Alternative species

by Neil Taylor on March 4, 2010

The cooler months in West Central Florida bring some opportunities for light tackle action for species not seen in bigger numbers the rest of the year. A member of the drum family just kind of arrives like a plague and if you know the areas to search for them, they will give you plenty of action when other fish may be in a “wintertime funk.” They’re also great for the dinner table. This fish is the whiting.  Another easy target is the silver trout: One of the best fighters for their size class. Typically in the eleven to thirteen-inch length, a silver trout will pull out a little line from a spool before they’re cranked up. Fishing for whiting and silvers is a fun way to get into some nonstop action, especially if you’re taking kids fishing with you. Light tackle really adds to the fun.
The smallest member of the drum family, there are the “Southern Whiting” and the “Gulf Whiting.” In other areas you will hear them called “gulf kingfish” or “southern kingfish.” The gulf whiting can be larger than the southern whiting and is usually uniform in color. The southern whiting has an interesting mottled white and brown coloration. The silver trout look identical in shape to speckled trout but are minus the spots. Some years the silver trout “run large” and sometimes they can be encountered in schools of fish that are all 14 to 16-inches in length. Other years, you’re into decent size silvers if you are getting them 12 to 14-inches.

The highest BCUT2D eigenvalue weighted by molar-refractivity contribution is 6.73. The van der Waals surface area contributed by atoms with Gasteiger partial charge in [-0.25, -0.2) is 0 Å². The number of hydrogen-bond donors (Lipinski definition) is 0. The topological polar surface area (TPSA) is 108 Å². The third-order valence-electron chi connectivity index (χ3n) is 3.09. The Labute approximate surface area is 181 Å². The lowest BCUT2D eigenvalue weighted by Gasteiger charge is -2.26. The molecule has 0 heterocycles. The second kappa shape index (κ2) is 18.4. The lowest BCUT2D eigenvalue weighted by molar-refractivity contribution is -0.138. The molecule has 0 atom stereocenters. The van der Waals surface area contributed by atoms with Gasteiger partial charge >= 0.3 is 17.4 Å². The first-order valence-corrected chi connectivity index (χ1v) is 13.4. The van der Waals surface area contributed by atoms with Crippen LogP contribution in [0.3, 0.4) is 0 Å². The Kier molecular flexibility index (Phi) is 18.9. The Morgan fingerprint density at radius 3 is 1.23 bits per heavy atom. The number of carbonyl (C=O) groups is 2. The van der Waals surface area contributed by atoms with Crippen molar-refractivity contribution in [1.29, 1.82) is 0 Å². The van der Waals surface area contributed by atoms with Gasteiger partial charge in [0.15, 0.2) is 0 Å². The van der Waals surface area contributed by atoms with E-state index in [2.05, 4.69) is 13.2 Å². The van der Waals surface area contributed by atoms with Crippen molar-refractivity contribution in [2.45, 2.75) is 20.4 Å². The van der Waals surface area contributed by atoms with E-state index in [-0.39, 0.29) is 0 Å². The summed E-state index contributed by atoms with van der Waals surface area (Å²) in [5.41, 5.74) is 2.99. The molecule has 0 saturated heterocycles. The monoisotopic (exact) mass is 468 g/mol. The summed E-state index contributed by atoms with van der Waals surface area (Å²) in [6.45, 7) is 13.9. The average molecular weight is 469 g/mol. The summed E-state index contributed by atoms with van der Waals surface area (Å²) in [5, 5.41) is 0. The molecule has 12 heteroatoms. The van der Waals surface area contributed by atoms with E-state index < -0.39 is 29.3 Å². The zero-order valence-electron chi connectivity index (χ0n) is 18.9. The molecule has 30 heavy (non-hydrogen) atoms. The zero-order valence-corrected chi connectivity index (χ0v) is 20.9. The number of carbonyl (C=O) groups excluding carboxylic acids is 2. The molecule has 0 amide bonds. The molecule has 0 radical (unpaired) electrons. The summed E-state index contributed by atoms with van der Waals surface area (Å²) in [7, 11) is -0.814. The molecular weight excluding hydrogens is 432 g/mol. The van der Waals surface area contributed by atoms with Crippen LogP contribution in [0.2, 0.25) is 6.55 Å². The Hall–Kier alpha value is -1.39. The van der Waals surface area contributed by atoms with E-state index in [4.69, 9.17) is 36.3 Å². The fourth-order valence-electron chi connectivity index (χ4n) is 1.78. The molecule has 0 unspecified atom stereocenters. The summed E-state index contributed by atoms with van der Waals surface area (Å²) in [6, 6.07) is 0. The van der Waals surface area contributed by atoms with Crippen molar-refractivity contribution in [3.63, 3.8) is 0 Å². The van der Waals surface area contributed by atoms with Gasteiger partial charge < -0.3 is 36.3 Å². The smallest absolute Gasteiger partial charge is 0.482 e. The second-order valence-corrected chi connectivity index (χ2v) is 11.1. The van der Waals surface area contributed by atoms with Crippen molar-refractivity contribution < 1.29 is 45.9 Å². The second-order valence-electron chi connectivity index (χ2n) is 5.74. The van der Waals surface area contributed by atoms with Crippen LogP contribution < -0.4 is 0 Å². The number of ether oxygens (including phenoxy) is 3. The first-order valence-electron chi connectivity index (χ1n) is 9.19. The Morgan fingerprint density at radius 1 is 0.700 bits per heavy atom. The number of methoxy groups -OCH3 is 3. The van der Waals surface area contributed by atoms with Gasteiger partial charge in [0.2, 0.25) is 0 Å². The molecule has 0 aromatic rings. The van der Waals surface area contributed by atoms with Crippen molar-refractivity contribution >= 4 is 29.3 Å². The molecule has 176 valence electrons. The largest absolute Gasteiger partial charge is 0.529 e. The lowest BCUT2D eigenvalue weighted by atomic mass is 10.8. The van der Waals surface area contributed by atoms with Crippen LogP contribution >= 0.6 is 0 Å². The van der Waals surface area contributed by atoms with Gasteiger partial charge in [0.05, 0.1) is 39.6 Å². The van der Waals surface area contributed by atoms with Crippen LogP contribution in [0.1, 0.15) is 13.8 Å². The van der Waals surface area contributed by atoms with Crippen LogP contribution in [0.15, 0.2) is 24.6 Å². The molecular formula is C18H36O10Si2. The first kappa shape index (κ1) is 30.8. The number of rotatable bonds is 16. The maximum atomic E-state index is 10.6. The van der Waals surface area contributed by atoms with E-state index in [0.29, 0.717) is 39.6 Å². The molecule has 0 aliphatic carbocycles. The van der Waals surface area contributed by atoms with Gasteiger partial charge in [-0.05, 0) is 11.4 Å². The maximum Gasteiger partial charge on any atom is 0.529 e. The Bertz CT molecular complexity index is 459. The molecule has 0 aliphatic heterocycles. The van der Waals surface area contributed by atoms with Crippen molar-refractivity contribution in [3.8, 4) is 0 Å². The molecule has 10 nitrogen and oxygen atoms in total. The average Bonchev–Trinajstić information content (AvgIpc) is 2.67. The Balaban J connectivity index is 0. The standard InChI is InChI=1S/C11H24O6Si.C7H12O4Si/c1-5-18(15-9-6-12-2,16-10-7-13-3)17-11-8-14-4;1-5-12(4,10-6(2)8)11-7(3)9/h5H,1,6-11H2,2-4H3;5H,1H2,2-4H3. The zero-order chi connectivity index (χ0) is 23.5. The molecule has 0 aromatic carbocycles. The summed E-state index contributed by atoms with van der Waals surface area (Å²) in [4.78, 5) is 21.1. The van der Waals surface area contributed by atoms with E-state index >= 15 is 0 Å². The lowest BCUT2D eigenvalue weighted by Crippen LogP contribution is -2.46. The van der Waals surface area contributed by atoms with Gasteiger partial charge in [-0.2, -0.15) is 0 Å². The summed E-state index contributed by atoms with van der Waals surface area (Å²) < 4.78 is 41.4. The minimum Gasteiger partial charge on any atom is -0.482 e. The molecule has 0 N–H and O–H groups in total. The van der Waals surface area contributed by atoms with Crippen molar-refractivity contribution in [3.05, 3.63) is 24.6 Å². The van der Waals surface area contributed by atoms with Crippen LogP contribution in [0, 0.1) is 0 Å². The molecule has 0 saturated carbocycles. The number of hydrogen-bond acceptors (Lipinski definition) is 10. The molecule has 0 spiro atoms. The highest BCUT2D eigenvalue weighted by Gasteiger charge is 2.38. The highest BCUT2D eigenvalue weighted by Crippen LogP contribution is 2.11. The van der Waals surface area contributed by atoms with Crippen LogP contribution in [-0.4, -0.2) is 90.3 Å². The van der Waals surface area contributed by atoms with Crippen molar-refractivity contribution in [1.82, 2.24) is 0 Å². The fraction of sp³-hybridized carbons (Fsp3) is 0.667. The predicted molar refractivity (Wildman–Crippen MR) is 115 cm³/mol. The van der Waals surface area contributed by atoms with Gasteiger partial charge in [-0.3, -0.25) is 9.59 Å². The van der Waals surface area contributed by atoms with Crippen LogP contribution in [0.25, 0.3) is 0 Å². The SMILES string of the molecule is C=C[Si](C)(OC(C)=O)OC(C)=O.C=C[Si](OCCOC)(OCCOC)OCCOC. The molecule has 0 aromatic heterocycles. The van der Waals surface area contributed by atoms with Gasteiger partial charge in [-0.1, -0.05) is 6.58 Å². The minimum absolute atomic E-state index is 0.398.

The habits of all species of fish are intriguing. Year after year they seem to congregate in the same locations. It’s no different with these species.


This is usually in Passes, along the edges of boat channels, ship turn-around basins or off the Gulf beaches. I found the “areas” I catch them by drift-fishing and when I hooked up I’d anchor that location. Finding water that’s deeper than 10 feet is a good guideline. To find the larger whiting, you want to be over sand bottom (Tip: if you’re catching small squirrelfish, you’re in a good area for whiting). If you’re fishing the deep grass beds you may find whiting but they’re usually the smaller variety.

Silver trout:

Search in areas that are about 10 to 25 feet deep. A rule-of-thumb: A lot of the locations to catch silver trout are also locations where commercial crabbers drop their traps. Faster tides are usually best. Like other species, the schools are always moving but settle in when they find areas that have food. If weather conditions held higher winds before your trip, try to find the locations where there is clean water.


Both species will remain in area waters until the water temperature start to climb significantly and then they move offshore and remain off the beaches or “make like snowbirds” and “head north” for summer. Early morning and late afternoon/early evening are the best time to find both species feeding best. Combine those times with full high tides or big low tides or good “moving” tides and you have the best chance to connect on big schools of both species. That being said, anglers may catch a lot of silver trout and whiting midday on a poor tide.